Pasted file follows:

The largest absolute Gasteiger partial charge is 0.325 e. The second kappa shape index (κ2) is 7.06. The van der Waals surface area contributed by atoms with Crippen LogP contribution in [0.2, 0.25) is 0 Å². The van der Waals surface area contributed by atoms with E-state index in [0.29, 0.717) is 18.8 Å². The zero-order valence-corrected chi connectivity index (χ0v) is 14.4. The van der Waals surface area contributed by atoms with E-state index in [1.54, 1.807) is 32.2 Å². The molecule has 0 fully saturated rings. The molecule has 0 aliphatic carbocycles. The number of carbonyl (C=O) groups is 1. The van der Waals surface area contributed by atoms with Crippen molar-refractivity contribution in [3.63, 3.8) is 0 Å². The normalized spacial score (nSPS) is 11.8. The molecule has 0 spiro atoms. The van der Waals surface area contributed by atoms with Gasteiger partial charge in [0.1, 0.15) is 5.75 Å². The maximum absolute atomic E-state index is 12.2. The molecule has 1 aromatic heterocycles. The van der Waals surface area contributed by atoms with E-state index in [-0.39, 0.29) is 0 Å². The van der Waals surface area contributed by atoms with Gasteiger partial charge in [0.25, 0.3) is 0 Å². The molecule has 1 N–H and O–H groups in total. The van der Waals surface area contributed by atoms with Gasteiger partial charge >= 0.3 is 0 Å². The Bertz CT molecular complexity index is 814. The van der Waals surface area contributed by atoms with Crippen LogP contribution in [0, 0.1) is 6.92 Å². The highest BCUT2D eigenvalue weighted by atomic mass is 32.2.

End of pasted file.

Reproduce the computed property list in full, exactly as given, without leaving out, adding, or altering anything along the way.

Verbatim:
The largest absolute Gasteiger partial charge is 0.325 e. The second kappa shape index (κ2) is 7.06. The van der Waals surface area contributed by atoms with Crippen LogP contribution in [0.2, 0.25) is 0 Å². The van der Waals surface area contributed by atoms with E-state index in [0.29, 0.717) is 18.8 Å². The zero-order valence-corrected chi connectivity index (χ0v) is 14.4. The van der Waals surface area contributed by atoms with E-state index in [1.54, 1.807) is 32.2 Å². The molecule has 0 fully saturated rings. The molecule has 0 aliphatic carbocycles. The number of carbonyl (C=O) groups is 1. The van der Waals surface area contributed by atoms with Crippen molar-refractivity contribution in [3.63, 3.8) is 0 Å². The normalized spacial score (nSPS) is 11.8. The molecule has 0 spiro atoms. The van der Waals surface area contributed by atoms with Gasteiger partial charge in [0.1, 0.15) is 5.75 Å². The maximum absolute atomic E-state index is 12.2. The molecule has 1 aromatic heterocycles. The van der Waals surface area contributed by atoms with E-state index in [-0.39, 0.29) is 0 Å². The van der Waals surface area contributed by atoms with Gasteiger partial charge in [0.25, 0.3) is 0 Å². The molecule has 1 N–H and O–H groups in total. The van der Waals surface area contributed by atoms with Gasteiger partial charge >= 0.3 is 0 Å². The Bertz CT molecular complexity index is 814. The van der Waals surface area contributed by atoms with Crippen LogP contribution in [0, 0.1) is 6.92 Å². The highest BCUT2D eigenvalue weighted by atomic mass is 32.2.